But can I really do it here, this when it is cold 7 months out of the year? Well yes I can, it turns out. Look at An Avenue Homesteader and Kevin Kossowan. They are doing it too, and both live in the same city as me. Wow.

But what about my small yard? My backyard is as big as a postage stamp, literally. We have lots of patio and not much grass. My front is large but faces north. I have room on each side of the house, but those areas are shady. Where am I going to put all these dreamy vegetables?

Well I am not discouraged yet. Look was the Urban Organic Gardener did, with only a balcony? Look at what you can do with square foot gardening. I do have space; I just have to rethink it.

My plan is to figure out a plan, well before spring arrives. This involves figuring out what food will grow here, what will grow for me in my conditions, and what food I want to be able to preserve and can for use next winter. I decided to work backwards on the idea – I am currently reading books on canning and preserving. What is even possible?

In the meantime I have gotten a quick fix for my longing for greenery and home grown food. I have set up an herb window garden! I purchased plants of basil, rosemary, sage, oregano and parsley, for prices less than a small serving of fresh herbs at the grocery store ($2 each). I also saw an aloe plant and a lavender plant, so I threw those into the mix as well, as they might prove useful later on in the homemade cosmetics department.

Instead of purchasing a nice new set of nice new pots for my nice new plants, I braved the deep snow and broke into our shed. I had never been in the shed in the winter before. It was weird, being so high up on the snow and stepping down into it. I rummaged around and found a bounty of pots, soil (frozen solid) and peatmoss. I put these things in our back entry over night until they thawed and then got to work.

I decided to try some self-watering containers, inspired by Michael Leiberman of the Urban Organic Gardener. The idea is that you have a pot that has a cotton wick threaded through the soil and out the bottom. You place this in another, bigger pot. You water the bigger pot and the wick transfers water up to the plant, as it needs it. I improvised with containers and things I had around the house. I cut up an old t-shirt for the cotton.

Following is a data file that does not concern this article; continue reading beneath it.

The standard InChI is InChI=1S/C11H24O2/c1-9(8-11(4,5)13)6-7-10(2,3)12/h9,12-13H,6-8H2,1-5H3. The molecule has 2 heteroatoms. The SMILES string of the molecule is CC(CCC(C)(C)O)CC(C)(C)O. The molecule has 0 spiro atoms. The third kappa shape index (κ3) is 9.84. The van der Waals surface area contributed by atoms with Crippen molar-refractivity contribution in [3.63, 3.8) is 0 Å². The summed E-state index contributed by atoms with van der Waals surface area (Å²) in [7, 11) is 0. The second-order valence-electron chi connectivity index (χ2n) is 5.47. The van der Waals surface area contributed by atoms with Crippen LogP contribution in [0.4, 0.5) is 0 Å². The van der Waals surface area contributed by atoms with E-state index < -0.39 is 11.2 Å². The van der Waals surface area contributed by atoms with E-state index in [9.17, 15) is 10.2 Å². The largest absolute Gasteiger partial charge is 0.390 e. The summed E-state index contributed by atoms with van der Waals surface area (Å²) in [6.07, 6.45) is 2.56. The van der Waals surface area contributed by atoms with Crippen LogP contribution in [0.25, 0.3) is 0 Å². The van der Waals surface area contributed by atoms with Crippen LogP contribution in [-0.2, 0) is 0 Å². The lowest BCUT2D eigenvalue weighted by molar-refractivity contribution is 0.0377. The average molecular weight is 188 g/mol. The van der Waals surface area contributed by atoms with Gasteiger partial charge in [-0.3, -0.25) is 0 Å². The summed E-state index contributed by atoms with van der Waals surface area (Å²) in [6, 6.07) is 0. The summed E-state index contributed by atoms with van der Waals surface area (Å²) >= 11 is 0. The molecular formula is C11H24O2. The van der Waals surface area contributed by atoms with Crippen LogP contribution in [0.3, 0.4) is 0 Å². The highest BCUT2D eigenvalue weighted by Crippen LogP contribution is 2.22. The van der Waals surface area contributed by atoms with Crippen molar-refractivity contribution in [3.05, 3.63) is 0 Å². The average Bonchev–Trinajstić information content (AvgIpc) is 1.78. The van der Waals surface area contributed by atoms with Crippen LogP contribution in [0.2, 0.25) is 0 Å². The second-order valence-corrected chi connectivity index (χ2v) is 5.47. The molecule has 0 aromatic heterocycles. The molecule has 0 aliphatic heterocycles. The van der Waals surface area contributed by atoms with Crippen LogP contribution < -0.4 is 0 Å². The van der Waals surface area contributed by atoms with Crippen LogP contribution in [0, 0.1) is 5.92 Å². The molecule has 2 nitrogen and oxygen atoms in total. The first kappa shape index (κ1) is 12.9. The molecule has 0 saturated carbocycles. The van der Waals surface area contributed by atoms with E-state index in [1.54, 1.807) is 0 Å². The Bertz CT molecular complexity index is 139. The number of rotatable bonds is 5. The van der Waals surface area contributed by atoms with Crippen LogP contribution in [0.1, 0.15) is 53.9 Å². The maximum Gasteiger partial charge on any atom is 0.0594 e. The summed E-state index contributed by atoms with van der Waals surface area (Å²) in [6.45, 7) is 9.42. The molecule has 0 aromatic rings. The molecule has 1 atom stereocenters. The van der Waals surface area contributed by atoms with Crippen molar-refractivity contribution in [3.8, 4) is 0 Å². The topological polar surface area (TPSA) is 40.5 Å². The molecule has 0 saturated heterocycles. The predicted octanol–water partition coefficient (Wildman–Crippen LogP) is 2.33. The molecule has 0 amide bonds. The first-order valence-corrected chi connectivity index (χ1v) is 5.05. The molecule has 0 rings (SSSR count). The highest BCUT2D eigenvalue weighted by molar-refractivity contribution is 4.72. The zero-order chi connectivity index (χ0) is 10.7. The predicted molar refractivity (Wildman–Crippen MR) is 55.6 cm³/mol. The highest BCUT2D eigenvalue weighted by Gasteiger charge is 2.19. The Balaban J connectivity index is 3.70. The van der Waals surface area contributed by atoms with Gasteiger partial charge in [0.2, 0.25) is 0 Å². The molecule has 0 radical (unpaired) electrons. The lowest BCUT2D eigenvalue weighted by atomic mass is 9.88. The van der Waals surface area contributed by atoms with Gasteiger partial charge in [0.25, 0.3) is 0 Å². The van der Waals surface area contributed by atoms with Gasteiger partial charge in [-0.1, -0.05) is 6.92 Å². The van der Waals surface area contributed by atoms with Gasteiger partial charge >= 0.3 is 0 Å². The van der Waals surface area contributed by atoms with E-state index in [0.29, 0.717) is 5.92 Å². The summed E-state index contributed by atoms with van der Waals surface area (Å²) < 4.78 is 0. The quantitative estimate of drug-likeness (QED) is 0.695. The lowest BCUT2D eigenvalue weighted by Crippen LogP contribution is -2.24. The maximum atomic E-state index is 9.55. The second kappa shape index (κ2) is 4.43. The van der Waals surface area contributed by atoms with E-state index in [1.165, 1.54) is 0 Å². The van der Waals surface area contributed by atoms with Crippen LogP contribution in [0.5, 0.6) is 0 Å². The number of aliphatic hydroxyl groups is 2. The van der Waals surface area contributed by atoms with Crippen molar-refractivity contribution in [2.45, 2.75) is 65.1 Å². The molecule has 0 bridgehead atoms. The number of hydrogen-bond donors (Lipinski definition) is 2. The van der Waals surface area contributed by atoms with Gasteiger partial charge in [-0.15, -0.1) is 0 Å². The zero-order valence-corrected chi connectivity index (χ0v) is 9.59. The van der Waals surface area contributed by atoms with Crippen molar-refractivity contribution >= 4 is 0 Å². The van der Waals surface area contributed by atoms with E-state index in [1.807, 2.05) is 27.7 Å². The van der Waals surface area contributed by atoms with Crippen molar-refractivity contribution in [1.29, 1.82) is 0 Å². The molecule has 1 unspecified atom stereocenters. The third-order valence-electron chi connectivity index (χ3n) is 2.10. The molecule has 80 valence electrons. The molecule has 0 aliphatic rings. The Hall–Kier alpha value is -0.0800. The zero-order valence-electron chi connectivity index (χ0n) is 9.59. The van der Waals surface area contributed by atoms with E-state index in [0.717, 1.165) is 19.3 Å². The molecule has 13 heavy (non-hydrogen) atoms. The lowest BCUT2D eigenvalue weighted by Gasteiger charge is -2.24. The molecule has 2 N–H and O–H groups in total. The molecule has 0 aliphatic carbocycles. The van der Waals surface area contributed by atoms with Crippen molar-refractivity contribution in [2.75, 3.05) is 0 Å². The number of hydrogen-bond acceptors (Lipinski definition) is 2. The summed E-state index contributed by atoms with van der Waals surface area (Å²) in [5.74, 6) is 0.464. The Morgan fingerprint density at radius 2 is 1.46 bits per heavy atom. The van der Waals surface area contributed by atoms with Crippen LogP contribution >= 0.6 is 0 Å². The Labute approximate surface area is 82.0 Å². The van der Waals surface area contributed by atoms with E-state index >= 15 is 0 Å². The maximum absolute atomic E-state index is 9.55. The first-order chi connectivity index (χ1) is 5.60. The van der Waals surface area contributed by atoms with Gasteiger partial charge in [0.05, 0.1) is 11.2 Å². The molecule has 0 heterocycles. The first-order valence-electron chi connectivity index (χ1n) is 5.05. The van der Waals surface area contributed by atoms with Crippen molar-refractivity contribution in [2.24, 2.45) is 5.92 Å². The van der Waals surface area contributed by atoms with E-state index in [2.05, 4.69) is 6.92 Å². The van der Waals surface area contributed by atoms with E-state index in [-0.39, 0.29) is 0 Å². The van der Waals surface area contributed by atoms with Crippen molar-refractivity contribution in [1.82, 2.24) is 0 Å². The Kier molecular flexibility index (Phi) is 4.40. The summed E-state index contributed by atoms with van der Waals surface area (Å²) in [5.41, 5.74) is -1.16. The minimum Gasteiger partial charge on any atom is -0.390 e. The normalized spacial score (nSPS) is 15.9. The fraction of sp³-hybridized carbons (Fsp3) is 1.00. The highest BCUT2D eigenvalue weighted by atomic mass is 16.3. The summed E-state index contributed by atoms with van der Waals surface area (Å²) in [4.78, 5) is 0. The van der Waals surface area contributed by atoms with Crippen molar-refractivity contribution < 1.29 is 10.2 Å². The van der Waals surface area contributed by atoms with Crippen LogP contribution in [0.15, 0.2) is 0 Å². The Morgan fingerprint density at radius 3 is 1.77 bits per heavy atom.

Here are my pots, ready for soil. Some have rocks at the bottom for drainage, and some will use the wicking method with two containers.

Here is what they looked like once I was done:

I really wanted to put them in the windows to maximize sunlight, but I figured if I did that they would die. It is just way to cold. So I set up a little table for them in the sunniest part of my kitchen. A few days went by and I realized that they just were not getting enough light. The sun actually never even shines into the room, as it is too low in the sky. Plus we only get about 8 hours of sunlight per day right now. I could not let my first little food plants die! So I got them a special compact fluorescent plant light bulb, just to get us over this hump. I put it into an old lamp I found in storage in the basement and brought up an old mirror to further reflect the light. Here is what they look like now:

My son is so interested in the plants, he likes to water them and smell them and even eat a little of their flavourful greens. I used some basil last night, along with cherry tomatoes from the farmer’s market and mozzarella cheese, all drizzled with balsamic vinegar and local canola oil. It made a pretty little dish that was very tasty. Also – sometimes when I walk into my kitchen it smells like an Italian pizza. Nope, no pizza, just naturally growing herbs…

My little indoor garden should tide me over until the big work begins. Bring on Spring!

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Farmer’s Market